Sorry, I’m not a sports fan, so I don’t care that much about the game. However I’m from Philadelphia so I was interested enough to do some reading and then became interested when I saw a comparison in project management. See, every project we work on needs management to keep it on scope, on budget, on time and within reasonable crafting hours per department. On to the comparison…
Through some news reading, we learned the people of Minnesota spent $500,000,000 (half a billion dollars) to build this stadium and then make concessions that led to the ability to host the big game. Like every other city that throughout history has invested heavily in the NFL, they will almost certainly lose money, most likely a lot of money.
So the question — why does this keep happening? Let’s run a project comparison:
Why, despite volumes of well-documented evidence, do smart, well-intentioned people lead new projects like this? There’s a valuable collections of lessons here about our human behavior:
- The project is here. It’s happening. It’s yes or no. Someone can’t study it over a period of time and come back to a result. The project team creates a forcing function, one that quickly turns the decision into support or opposition.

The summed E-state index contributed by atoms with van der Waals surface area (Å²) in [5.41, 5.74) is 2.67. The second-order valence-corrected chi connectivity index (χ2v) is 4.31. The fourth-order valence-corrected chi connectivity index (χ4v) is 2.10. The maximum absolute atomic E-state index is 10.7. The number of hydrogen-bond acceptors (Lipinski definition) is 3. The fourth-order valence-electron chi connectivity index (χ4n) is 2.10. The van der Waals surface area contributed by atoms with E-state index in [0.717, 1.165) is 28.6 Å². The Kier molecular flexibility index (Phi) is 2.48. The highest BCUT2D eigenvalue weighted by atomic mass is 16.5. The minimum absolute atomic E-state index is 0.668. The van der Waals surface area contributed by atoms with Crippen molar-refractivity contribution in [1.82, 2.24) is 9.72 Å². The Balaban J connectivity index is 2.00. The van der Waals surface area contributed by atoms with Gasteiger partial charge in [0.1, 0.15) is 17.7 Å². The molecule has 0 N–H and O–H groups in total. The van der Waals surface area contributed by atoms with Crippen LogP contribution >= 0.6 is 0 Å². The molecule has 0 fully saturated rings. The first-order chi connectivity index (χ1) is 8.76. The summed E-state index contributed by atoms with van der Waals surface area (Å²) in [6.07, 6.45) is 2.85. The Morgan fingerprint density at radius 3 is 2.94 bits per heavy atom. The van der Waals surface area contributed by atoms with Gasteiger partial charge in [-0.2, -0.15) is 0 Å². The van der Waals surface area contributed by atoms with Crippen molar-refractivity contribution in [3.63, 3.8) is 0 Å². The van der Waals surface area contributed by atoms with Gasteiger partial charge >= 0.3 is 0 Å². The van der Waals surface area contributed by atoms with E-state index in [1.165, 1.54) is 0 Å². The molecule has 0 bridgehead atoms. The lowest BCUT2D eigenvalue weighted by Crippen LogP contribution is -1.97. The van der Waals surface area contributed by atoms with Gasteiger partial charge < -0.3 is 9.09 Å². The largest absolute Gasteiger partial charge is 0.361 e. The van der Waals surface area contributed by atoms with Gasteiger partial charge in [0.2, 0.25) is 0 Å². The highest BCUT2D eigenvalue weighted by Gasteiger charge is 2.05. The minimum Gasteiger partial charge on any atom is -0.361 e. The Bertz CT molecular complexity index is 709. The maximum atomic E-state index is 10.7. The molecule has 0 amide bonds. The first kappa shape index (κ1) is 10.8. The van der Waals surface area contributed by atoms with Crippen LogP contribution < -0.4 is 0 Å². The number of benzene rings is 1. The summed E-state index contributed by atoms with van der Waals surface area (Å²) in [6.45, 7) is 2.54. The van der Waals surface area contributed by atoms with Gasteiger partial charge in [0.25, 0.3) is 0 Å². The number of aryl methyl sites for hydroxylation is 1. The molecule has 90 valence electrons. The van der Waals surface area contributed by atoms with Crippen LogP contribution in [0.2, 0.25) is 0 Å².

- The project is detailed. Are there other ways that the city of Minneapolis could have better invested five hundred million dollars? Probably yes. They could have created more access, better education, stronger resources in technology, raised the job market? But there’s many alternatives versus just one that is detailed.
- The end is near. This can’t be ongoing. This won’t be delayed. When your team builds a stadium, you get a stadium. When your city hosts a game, you get a game. That’s almost never true for the more important (but less urgent) alternatives.
- Your VIPs will be happy. High profile projects will attract businesses, vendors, politicians and celebrities that seek high profile opportunities. They will be in your town, in your project space. These folks often have more experience doing these projects, therefore they’re better at positioning and promotion that leads to continued progress.
- There’s loyalty and unity. “What do you mean you don’t support our city?”
The biggest takeaway is to recognize that at the point of human emotions and energy, a binder of accurate research has no chance of beating excitement and opportunity. If you want to get a project done, you can learn something from the ability of stadium builders. Their project often wins.